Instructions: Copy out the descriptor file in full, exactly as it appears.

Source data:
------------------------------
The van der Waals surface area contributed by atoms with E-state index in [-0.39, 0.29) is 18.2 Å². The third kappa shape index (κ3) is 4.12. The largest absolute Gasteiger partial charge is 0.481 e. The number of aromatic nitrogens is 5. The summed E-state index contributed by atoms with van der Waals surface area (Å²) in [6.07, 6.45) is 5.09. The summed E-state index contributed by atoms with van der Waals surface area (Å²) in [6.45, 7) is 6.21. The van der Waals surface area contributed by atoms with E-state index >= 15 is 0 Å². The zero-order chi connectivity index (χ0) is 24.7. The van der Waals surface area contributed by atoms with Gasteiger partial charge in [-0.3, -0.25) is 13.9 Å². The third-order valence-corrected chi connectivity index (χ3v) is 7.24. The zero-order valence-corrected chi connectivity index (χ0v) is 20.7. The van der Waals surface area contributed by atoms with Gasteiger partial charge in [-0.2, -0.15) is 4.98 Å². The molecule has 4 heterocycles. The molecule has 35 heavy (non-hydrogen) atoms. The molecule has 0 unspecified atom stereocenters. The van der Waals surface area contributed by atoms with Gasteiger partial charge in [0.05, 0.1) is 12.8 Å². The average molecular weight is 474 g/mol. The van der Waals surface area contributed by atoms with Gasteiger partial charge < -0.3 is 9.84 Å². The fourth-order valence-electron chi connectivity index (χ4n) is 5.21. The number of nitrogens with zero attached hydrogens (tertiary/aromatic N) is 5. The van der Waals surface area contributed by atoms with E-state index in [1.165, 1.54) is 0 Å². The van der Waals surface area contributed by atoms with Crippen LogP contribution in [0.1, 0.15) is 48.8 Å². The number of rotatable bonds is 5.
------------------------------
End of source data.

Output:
The van der Waals surface area contributed by atoms with E-state index in [-0.39, 0.29) is 18.2 Å². The third kappa shape index (κ3) is 4.12. The largest absolute Gasteiger partial charge is 0.481 e. The number of aromatic nitrogens is 5. The summed E-state index contributed by atoms with van der Waals surface area (Å²) in [6.07, 6.45) is 5.09. The summed E-state index contributed by atoms with van der Waals surface area (Å²) in [6.45, 7) is 6.21. The van der Waals surface area contributed by atoms with E-state index >= 15 is 0 Å². The zero-order chi connectivity index (χ0) is 24.7. The van der Waals surface area contributed by atoms with Gasteiger partial charge in [-0.3, -0.25) is 13.9 Å². The third-order valence-corrected chi connectivity index (χ3v) is 7.24. The zero-order valence-corrected chi connectivity index (χ0v) is 20.7. The van der Waals surface area contributed by atoms with Gasteiger partial charge in [-0.2, -0.15) is 4.98 Å². The molecule has 4 heterocycles. The molecule has 35 heavy (non-hydrogen) atoms. The molecule has 0 unspecified atom stereocenters. The van der Waals surface area contributed by atoms with Gasteiger partial charge in [0.05, 0.1) is 12.8 Å². The average molecular weight is 474 g/mol. The van der Waals surface area contributed by atoms with Gasteiger partial charge < -0.3 is 9.84 Å². The fourth-order valence-electron chi connectivity index (χ4n) is 5.21. The number of nitrogens with zero attached hydrogens (tertiary/aromatic N) is 5. The van der Waals surface area contributed by atoms with E-state index in [1.165, 1.54) is 0 Å². The van der Waals surface area contributed by atoms with Crippen LogP contribution in [0.1, 0.15) is 48.8 Å². The number of rotatable bonds is 5.